Austin, Texas: Today, the U.S. District Court for the Eastern District of Texas entered a final judgment declaring the Center for Disease Control and Prevention’s eviction moratorium order unconstitutional. The decision is the first of what will ultimately be many decisions by the federal courts rolling back the executive and regulatory overreach of the administrative state.
The case filed by Southeastern Legal Foundation (SLF) and Texas Public Policy Foundation (TPPF) was brought on behalf of private property owners who needed to file eviction proceedings to get their property back because their tenants refused to pay rent and wouldn’t leave the property. But they couldn’t file those cases because the CDC issued a rule that not only prohibited property owners from evicting non-paying renters – it also imposed both civil and criminal penalties on anyone who tried.
“The court’s order today holding the CDC’s interference with private property rights under the veil of COVID-19 serves as notice to the Biden administration that the Constitution limits government power,” said SLF General Counsel Kimberly Hermann. “The federal courts will continue to be a primary bulwark against unconstitutional overreach by federal and state governments. As our record shows, we have fought and won cases just like this for decades, and the current administration has shown no restraint. We are preparing cases across the constitutional spectrum to defend against unrestrained government action.”
We argued that the federal government cannot interfere with private property rights or access to the courts to exercise their rights under state law and the court agreed. Seeing the eviction moratorium for what it was-an unconstitutional power grab- Judge J. Campbell Barker declared the CDC nationwide eviction moratorium unconstitutional.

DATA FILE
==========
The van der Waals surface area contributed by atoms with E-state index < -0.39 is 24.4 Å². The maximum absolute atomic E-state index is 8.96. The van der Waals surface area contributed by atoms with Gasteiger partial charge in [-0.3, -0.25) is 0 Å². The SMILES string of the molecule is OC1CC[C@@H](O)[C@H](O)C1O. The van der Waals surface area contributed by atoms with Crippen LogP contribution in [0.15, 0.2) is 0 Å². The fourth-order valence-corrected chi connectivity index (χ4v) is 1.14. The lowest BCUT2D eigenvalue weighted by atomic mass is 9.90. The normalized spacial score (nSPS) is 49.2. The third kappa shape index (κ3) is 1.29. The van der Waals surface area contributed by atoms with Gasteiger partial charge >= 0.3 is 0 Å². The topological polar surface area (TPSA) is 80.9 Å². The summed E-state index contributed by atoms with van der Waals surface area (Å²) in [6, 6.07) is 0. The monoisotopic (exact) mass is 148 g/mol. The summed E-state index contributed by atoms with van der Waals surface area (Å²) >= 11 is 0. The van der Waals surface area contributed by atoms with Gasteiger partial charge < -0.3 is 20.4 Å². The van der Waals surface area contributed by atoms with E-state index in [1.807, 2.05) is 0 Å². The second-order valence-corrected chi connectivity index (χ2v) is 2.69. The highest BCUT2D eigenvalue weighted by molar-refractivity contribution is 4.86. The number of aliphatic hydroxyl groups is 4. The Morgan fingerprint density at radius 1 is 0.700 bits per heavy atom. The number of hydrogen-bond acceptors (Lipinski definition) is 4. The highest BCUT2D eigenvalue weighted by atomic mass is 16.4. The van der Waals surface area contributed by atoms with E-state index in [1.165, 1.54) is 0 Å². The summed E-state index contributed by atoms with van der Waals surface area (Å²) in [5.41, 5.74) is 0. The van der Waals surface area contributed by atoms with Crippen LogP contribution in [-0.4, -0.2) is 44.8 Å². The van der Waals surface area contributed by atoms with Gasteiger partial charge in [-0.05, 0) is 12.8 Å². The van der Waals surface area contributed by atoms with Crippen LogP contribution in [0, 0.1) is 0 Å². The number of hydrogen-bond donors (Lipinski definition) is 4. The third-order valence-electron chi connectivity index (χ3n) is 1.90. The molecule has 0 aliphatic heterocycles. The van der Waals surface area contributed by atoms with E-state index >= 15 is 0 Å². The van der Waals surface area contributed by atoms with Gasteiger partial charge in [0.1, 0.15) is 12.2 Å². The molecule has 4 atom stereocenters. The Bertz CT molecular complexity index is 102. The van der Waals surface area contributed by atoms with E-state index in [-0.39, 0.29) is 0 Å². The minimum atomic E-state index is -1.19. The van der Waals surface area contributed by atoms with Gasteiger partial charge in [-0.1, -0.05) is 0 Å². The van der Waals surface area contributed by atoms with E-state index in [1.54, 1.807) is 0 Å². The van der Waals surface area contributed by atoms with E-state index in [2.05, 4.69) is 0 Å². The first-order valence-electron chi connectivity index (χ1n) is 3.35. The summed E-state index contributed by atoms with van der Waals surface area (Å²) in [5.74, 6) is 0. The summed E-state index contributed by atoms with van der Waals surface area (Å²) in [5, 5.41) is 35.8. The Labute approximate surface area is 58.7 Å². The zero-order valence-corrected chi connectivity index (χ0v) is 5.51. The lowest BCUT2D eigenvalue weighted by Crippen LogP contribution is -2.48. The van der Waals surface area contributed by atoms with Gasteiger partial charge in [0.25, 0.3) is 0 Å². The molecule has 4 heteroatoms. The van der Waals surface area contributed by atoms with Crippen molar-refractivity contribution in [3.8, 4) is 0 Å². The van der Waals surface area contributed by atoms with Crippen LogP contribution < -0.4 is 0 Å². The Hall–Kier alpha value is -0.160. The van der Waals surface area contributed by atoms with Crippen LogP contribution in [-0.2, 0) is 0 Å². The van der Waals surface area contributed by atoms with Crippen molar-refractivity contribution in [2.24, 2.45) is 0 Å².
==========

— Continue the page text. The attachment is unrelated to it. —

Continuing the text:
The CDC invoked the federal government’s power over interstate commerce and pointed to COVID-19 as its reason for needing the eviction moratorium. But after SLF and TPPF filed the suit, the federal government admitted that COVID-19 had nothing to do with the eviction moratorium and that it had the authority to suspend residential evictions for any reason, including the CDC’s views on “fairness.”
In other words, it was the federal government’s position that it has unchecked authority to force a private property owner to provide free housing, and to put them in jail if they don’t comply.
The federal court’s decision sets critical precedent: eviction moratoriums imposed by the federal government are unconstitutional. This means that even Congress cannot come in behind this decision and legislate. It’s just flat unconstitutional.
It also makes clear, once again, that even during a pandemic, the Constitution persists. It is in times of crisis when our constitutional protections are most needed and, tragically, most vulnerable.